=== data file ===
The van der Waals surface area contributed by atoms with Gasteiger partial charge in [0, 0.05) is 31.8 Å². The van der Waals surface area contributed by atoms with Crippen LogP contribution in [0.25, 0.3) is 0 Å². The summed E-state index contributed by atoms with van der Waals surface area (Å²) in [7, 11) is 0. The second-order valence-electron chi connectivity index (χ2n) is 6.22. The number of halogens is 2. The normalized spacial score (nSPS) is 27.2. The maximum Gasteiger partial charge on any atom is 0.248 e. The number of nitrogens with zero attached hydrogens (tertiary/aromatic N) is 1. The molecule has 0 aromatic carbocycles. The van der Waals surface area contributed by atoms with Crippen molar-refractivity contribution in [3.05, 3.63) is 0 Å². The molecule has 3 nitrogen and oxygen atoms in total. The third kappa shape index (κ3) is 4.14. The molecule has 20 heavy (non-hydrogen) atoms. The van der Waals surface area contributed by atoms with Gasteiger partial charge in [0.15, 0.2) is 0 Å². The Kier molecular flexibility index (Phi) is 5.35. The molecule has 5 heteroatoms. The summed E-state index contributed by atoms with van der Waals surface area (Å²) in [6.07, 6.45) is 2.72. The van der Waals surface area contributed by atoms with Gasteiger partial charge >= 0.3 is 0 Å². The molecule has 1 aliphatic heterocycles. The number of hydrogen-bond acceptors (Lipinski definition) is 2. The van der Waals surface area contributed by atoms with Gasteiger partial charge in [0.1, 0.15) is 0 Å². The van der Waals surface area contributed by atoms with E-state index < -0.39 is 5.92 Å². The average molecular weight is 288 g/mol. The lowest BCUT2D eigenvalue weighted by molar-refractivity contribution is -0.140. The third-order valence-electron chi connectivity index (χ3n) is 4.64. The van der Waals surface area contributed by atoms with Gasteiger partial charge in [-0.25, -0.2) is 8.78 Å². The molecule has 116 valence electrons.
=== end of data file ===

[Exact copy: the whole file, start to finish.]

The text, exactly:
The van der Waals surface area contributed by atoms with Gasteiger partial charge in [0, 0.05) is 31.8 Å². The van der Waals surface area contributed by atoms with Crippen LogP contribution in [0.25, 0.3) is 0 Å². The summed E-state index contributed by atoms with van der Waals surface area (Å²) in [7, 11) is 0. The second-order valence-electron chi connectivity index (χ2n) is 6.22. The number of halogens is 2. The normalized spacial score (nSPS) is 27.2. The maximum Gasteiger partial charge on any atom is 0.248 e. The number of nitrogens with zero attached hydrogens (tertiary/aromatic N) is 1. The molecule has 0 aromatic carbocycles. The van der Waals surface area contributed by atoms with Crippen molar-refractivity contribution in [3.05, 3.63) is 0 Å². The molecule has 3 nitrogen and oxygen atoms in total. The third kappa shape index (κ3) is 4.14. The molecule has 20 heavy (non-hydrogen) atoms. The van der Waals surface area contributed by atoms with Gasteiger partial charge in [0.15, 0.2) is 0 Å². The Kier molecular flexibility index (Phi) is 5.35. The molecule has 5 heteroatoms. The summed E-state index contributed by atoms with van der Waals surface area (Å²) in [6.07, 6.45) is 2.72. The van der Waals surface area contributed by atoms with Gasteiger partial charge >= 0.3 is 0 Å². The molecule has 1 aliphatic heterocycles. The number of hydrogen-bond acceptors (Lipinski definition) is 2. The van der Waals surface area contributed by atoms with Gasteiger partial charge in [0.1, 0.15) is 0 Å². The van der Waals surface area contributed by atoms with E-state index < -0.39 is 5.92 Å². The average molecular weight is 288 g/mol. The lowest BCUT2D eigenvalue weighted by molar-refractivity contribution is -0.140. The third-order valence-electron chi connectivity index (χ3n) is 4.64. The van der Waals surface area contributed by atoms with Gasteiger partial charge in [-0.25, -0.2) is 8.78 Å². The molecule has 116 valence electrons.